Deutsch? No problem

15th October 2004 at 01:00
Primary children merrily tackle German in a scheme which is enjoyed by teachers too, as Joanne Mimnagh reports

There are not many primary schools that are willing to offer German - schools usually opt for French and Spanish as many staff already have some knowledge of these languages.

But Deutsch? Kein Problem could be the motto for children in three primary schools in Liverpool who have been learning German for between one and three years.

The schools - Knotty Ash, Greenbank, and Dovedale - are part of Liverpool LEA's Centres of Excellence programme, which enables an advisory teacher to provide every child with two specialist-taught lessons a week and a follow-up lesson taught by their classroom teacher.

It has been found that introducing German brings many benefits. A sense of equality is created, as most staff are new to the language and there is a great team spirit and camaraderie in learning it. Lessons can be fun and most staff believe this can also provide an insight into language acquisition and the emotional aspects of learning a language.

Staff take part in each specialist lesson in their classroom and then replicate it. Once they have a comprehensive vocabulary they are confident with, the natural language learning environment is recreated without problem. Indeed, children accept that their teacher is going to use German in their literacy and numeracy hours, or perhaps in their PE lesson. Staff have sought cross-curricular themes on their own initiative and often build German into all aspects of classroom work.

The staff in these schools are fortunate to have the support of the LEA via advisory teachers and foreign language assistants, but even where this is not so, great things can still happen.

As one of these advisory teachers, I am keen to stress that incorporating German into the classroom need not be expensive. As a secondary-trained linguist, I am constantly seeking to put language into the primary class.

I take many of my ideas from teaching that occurs in classrooms all over Britain every day. Many of these activities lend themselves very nicely to a communicative languages lesson. The numeracy-hour style of teaching can incorporate German: children will be able to complete numeracy tasks with German numbers.

This is particularly relevant in the foundation and key stage 1 classroom, where counting sticks and other well-used ruses are evident in our foreign language teaching.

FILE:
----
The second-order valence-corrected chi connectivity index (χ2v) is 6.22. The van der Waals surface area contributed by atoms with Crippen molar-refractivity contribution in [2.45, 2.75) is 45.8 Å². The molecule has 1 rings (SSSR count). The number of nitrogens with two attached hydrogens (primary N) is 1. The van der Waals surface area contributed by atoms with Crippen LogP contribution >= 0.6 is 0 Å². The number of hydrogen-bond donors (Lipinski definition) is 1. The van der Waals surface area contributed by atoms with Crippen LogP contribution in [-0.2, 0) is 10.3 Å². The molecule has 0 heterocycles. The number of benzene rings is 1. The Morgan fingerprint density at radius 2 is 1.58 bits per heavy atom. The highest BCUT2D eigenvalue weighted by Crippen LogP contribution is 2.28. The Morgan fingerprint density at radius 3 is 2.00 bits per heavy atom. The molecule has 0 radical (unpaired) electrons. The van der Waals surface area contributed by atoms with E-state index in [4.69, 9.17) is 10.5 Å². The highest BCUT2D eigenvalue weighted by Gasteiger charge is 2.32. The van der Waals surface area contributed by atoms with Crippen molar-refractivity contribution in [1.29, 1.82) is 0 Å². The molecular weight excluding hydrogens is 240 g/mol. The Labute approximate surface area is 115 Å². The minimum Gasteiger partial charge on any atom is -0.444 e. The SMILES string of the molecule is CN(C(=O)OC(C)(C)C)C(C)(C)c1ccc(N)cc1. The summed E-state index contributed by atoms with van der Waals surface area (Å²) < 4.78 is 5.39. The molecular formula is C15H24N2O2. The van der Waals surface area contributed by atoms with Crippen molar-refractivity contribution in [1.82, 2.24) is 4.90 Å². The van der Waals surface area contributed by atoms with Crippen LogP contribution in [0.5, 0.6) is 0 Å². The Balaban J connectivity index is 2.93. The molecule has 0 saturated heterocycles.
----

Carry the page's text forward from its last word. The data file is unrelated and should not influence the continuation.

With a bit of imagination literature can be adapted to learning German.

Authors such as Eric Carle provide books which are both fun and entertaining for children, as are traditional tales. ICT is also wonderful and many games can be played on an interactive whiteboard, but sometimes the humble PowerPoint can enable you to tell a story and play noughts and crosses.

Song is vital and we use traditional and some more upbeat songs from the Goethe Institut and online bookshops. We have found that artists such as Detlev Jocker, Rolf Zuckowski and Die Lollipops are particularly popular.

We always celebrate our children's learning with a festival to show their achievements during the year. This involves drama, music and presentations.

A German day - when traditional tales are told, food is tasted, dances are danced - is also a good idea.

We work closely with organisations such as CILT, the National Centre for Languages (of which the school is a member). Anybody wishing to embark upon such an initiative should contact CILT to find their nearest pathfinder, who can advise and arrange training. Regional support groups are an ideal way to exchange ideas and inspiration.

CILT, the National Centre for Languages and NACELL, the National Advisory Centre for Early Language Learning: Tel: 020 7379 5101

Goethe-Institut Tel: 020 7596 4000 www.goethe.deinsgblonenindex.htm

Eric Carle books

Joanne Mimnagh is advisory teacher for German at Knotty Ash JMI County Primary School, Liverpool

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